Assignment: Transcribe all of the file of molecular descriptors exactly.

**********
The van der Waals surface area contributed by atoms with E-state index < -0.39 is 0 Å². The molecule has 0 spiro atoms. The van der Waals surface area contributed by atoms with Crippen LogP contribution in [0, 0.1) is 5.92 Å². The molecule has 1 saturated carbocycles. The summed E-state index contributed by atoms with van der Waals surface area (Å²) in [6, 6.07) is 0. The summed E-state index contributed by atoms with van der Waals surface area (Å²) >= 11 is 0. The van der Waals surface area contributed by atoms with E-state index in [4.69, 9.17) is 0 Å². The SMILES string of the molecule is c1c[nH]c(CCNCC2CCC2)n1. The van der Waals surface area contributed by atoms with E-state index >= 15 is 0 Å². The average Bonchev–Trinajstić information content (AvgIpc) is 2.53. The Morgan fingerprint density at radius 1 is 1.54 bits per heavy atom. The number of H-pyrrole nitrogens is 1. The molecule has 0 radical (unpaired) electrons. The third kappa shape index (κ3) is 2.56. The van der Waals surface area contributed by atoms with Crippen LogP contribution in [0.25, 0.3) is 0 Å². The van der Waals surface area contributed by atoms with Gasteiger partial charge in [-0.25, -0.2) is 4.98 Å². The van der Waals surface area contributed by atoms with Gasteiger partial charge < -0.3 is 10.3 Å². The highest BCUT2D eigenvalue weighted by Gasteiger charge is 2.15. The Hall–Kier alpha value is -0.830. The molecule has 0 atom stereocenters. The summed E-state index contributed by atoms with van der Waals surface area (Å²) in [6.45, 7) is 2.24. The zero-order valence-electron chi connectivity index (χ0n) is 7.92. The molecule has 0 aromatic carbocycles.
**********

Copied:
The van der Waals surface area contributed by atoms with E-state index < -0.39 is 0 Å². The molecule has 0 spiro atoms. The van der Waals surface area contributed by atoms with Crippen LogP contribution in [0, 0.1) is 5.92 Å². The molecule has 1 saturated carbocycles. The summed E-state index contributed by atoms with van der Waals surface area (Å²) in [6, 6.07) is 0. The summed E-state index contributed by atoms with van der Waals surface area (Å²) >= 11 is 0. The van der Waals surface area contributed by atoms with E-state index in [4.69, 9.17) is 0 Å². The SMILES string of the molecule is c1c[nH]c(CCNCC2CCC2)n1. The van der Waals surface area contributed by atoms with E-state index >= 15 is 0 Å². The average Bonchev–Trinajstić information content (AvgIpc) is 2.53. The Morgan fingerprint density at radius 1 is 1.54 bits per heavy atom. The number of H-pyrrole nitrogens is 1. The molecule has 0 radical (unpaired) electrons. The third kappa shape index (κ3) is 2.56. The van der Waals surface area contributed by atoms with Crippen LogP contribution in [0.25, 0.3) is 0 Å². The van der Waals surface area contributed by atoms with Gasteiger partial charge in [-0.25, -0.2) is 4.98 Å². The van der Waals surface area contributed by atoms with Gasteiger partial charge < -0.3 is 10.3 Å². The highest BCUT2D eigenvalue weighted by Gasteiger charge is 2.15. The Hall–Kier alpha value is -0.830. The molecule has 0 atom stereocenters. The summed E-state index contributed by atoms with van der Waals surface area (Å²) in [6.45, 7) is 2.24. The zero-order valence-electron chi connectivity index (χ0n) is 7.92. The molecule has 0 aromatic carbocycles.